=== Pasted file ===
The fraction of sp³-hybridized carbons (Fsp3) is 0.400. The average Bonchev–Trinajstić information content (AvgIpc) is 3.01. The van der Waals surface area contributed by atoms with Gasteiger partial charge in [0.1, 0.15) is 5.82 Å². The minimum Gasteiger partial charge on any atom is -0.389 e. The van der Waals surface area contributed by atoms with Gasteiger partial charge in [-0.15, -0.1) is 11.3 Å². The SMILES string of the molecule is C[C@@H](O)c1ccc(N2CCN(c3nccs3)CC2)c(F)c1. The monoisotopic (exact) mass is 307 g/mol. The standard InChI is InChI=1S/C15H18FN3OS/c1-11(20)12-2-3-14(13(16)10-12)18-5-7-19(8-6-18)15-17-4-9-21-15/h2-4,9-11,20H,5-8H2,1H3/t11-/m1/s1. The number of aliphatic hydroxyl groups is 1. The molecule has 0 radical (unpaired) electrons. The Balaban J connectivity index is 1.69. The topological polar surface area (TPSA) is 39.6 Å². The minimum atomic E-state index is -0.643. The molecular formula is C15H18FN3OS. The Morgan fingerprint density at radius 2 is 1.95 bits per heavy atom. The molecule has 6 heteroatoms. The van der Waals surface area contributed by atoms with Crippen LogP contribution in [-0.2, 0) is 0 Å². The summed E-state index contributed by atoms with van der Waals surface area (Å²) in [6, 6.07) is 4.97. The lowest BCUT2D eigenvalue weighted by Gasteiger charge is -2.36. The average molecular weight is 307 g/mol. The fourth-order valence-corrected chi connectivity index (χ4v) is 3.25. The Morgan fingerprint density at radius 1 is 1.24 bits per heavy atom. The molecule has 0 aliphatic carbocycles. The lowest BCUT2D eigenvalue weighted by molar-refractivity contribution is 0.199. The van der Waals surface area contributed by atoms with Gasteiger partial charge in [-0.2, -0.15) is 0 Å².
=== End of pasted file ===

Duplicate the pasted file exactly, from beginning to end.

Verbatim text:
The fraction of sp³-hybridized carbons (Fsp3) is 0.400. The average Bonchev–Trinajstić information content (AvgIpc) is 3.01. The van der Waals surface area contributed by atoms with Gasteiger partial charge in [0.1, 0.15) is 5.82 Å². The minimum Gasteiger partial charge on any atom is -0.389 e. The van der Waals surface area contributed by atoms with Gasteiger partial charge in [-0.15, -0.1) is 11.3 Å². The SMILES string of the molecule is C[C@@H](O)c1ccc(N2CCN(c3nccs3)CC2)c(F)c1. The monoisotopic (exact) mass is 307 g/mol. The standard InChI is InChI=1S/C15H18FN3OS/c1-11(20)12-2-3-14(13(16)10-12)18-5-7-19(8-6-18)15-17-4-9-21-15/h2-4,9-11,20H,5-8H2,1H3/t11-/m1/s1. The number of aliphatic hydroxyl groups is 1. The molecule has 0 radical (unpaired) electrons. The Balaban J connectivity index is 1.69. The topological polar surface area (TPSA) is 39.6 Å². The minimum atomic E-state index is -0.643. The molecular formula is C15H18FN3OS. The Morgan fingerprint density at radius 2 is 1.95 bits per heavy atom. The molecule has 6 heteroatoms. The van der Waals surface area contributed by atoms with Crippen LogP contribution in [-0.2, 0) is 0 Å². The summed E-state index contributed by atoms with van der Waals surface area (Å²) in [6, 6.07) is 4.97. The lowest BCUT2D eigenvalue weighted by Gasteiger charge is -2.36. The average molecular weight is 307 g/mol. The fourth-order valence-corrected chi connectivity index (χ4v) is 3.25. The Morgan fingerprint density at radius 1 is 1.24 bits per heavy atom. The molecule has 0 aliphatic carbocycles. The lowest BCUT2D eigenvalue weighted by molar-refractivity contribution is 0.199. The van der Waals surface area contributed by atoms with Gasteiger partial charge in [-0.2, -0.15) is 0 Å².